Featured In Mainebiz - YWCA in Bar Harbor buys 27 acres to create affordable housing
COURTESY / SWAN AGENCY REAL ESTATEThe YWCA of Mount Desert Island bought a 27-acre tract of land in Bar Harbor and has begun planning for a project to include affordable rental housing and other potential uses.
By Laurie Schreiber
The YWCA of Mount Desert Island bought a 27-acre tract of land at 891 State Highway 3 in Bar Harbor and has begun planning for a project to include affordable rental housing and other potential uses.
“Our goal — and we are pretty open to anything that comes our way — is to provide housing for families who live here year-round, work on the island and can’t afford or can’t find a place to live,” said Executive Director Jackie Davidson.
The seller was Shaw and Gott LLC.
Kim Swan of Swan Agency Real Estate brokered the off-market deal. The sale price was $1.2 million, she said.
The parcel is located in a village of Bar Harbor called Salisbury Cove and is known locally as Hamilton Station.
Hamilton Station once belonged to Jackson Laboratory, a Bar Harbor-based biomedical research laboratory that curates over 12,000 strains of genetically-specialized research mice. According to a 2014 article in the lab’s Search Magazine, Hamilton Station played a key role in saving a few strains during an October 1947 fire that destroyed the lab along with much of the surrounding area.
The parcel, which includes two big red barns, a farmhouse and a caretaker’s cottage, changed hands a couple of times since the lab’s ownership, Swan said.
Last year, Swan related, Davidson contacted her to talk about the Y’s discussions around trying to address the area’s affordable housing crisis for year-round residents.
The Hamilton Station property wasn’t on the market, but Swan knew the owners, Brian Shaw and Tim Gott. Swan said her only concern regarding the deal was keeping it quiet after the area contractors agreed to the sale.
“Over 20 acres on Route 3 — that’s really valuable,” she said. “I just wanted the Y to have it. We really worked hard to keep it quiet.”
The interior of one of the barns still has evidence of Jackson Laboratory’s past occupancy, such as rooms with sinks and places to set up equipment, said Davidson.
The Y had been looking for a year or two at different properties that came up for sale, including larger houses that could perhaps be turned into apartments. But they were overpriced and needed a ton of work, she said.
Davidson credited Swan for bringing Hamilton Station to the Y’s attention and pulling the deal together.
While the primary focus is on creating affordable rental housing, the Y is referring to the project as mixed-use because it’s going to look into additional potential tenants, such as a day care facility.
The Y, its lawyer and Machias Savings Bank put together an innovative strategy to finance the purchase through a non-traditional mortgage.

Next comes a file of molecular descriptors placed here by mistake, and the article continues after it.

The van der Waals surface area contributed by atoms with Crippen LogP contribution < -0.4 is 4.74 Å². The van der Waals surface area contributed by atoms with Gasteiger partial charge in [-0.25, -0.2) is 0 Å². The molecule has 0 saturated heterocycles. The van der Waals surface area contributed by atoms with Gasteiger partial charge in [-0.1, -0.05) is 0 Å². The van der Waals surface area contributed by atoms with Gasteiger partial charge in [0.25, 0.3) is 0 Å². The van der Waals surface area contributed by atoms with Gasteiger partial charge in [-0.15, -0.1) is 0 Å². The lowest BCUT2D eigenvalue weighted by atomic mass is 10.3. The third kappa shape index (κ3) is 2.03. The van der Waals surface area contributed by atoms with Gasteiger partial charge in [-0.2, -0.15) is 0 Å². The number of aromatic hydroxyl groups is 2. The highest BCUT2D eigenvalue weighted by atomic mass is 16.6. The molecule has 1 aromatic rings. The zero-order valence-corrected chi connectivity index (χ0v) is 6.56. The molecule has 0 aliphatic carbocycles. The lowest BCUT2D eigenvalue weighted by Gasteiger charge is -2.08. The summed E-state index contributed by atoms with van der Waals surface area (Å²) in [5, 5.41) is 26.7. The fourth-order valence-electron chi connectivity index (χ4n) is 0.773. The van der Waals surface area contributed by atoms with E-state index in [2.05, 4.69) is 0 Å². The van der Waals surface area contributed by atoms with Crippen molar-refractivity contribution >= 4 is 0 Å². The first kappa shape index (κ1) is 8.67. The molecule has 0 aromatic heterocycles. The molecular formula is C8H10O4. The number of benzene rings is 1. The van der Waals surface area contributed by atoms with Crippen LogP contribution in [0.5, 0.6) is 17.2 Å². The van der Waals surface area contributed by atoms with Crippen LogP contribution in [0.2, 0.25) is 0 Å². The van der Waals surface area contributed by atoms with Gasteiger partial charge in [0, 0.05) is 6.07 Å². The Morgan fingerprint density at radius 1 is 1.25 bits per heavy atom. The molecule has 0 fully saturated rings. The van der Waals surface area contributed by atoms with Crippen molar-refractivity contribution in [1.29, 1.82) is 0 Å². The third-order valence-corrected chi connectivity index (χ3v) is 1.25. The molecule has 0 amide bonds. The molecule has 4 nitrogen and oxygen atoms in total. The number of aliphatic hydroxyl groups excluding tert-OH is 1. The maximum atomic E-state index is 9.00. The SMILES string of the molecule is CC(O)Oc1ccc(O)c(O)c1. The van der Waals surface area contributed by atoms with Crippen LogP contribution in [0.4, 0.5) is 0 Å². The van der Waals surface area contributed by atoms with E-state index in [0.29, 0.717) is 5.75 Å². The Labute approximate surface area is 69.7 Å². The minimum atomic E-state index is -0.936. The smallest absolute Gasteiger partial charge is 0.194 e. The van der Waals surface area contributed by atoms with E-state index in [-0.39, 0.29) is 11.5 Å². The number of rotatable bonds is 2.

“We essentially mortgaged some funds that were left to us by individuals who expressed the hope that we’d use it for capital improvements,” she said. “We mortgaged the holdings and we’re essentially making mortgage payments on that.”
That leaves the property itself mortgage-free.
The nonprofit is looking at grant programs to further the project and expects to launch a capital campaign to finance construction sometime in the near future, said Davidson.
It’s likely that the development will be divided into phases, with the first phase likely being apartments.
The YWCA has had a presence in downtown Bar Harbor since 1913. The facility offers a variety of children’s and community programs as well as summertime dormitory-style accommodations — with a communal kitchen, bathroom and common spaces — for women.
Affordable housing for seasonal workers has long been an issue in the area, said Davidson. Particularly over the last decade or so, waiting lists have far outpaced available rooms.
In response, she said, the Y’s board began looking at what it could do around affordable housing for women and families.
The Y is now evaluating the needs, opportunity and future of the property, said Davidson.
Huge potential, endless options
“The potential is huge and options are seemingly endless,” she said. “This is a very exciting project for the YWCA and our board as well as the community at large.”
The Swan Agency Real Estate made the first donation, of $25,000, to the project last month.
COURTESY / SWAN AGENCY REAL ESTATE
From left, Swan Agency Real Estate owner Kim Swan presents a donation to YWCA MDI Executive Director Jackie Davidson, Board President Ann Worrick and office manager Abby Robinson.
“It means a lot for all of us at the Swan Agency to be able to be the first donors to what will be an amazing initiative to benefit community members needing affordable housing,” said the agency’s owner, Kim Swan. “Seed money for research, engineering, legal work, etc., is important at the beginning of projects like this and we hope our donation will spur on others who truly care about the local housing challenges to follow suit.”
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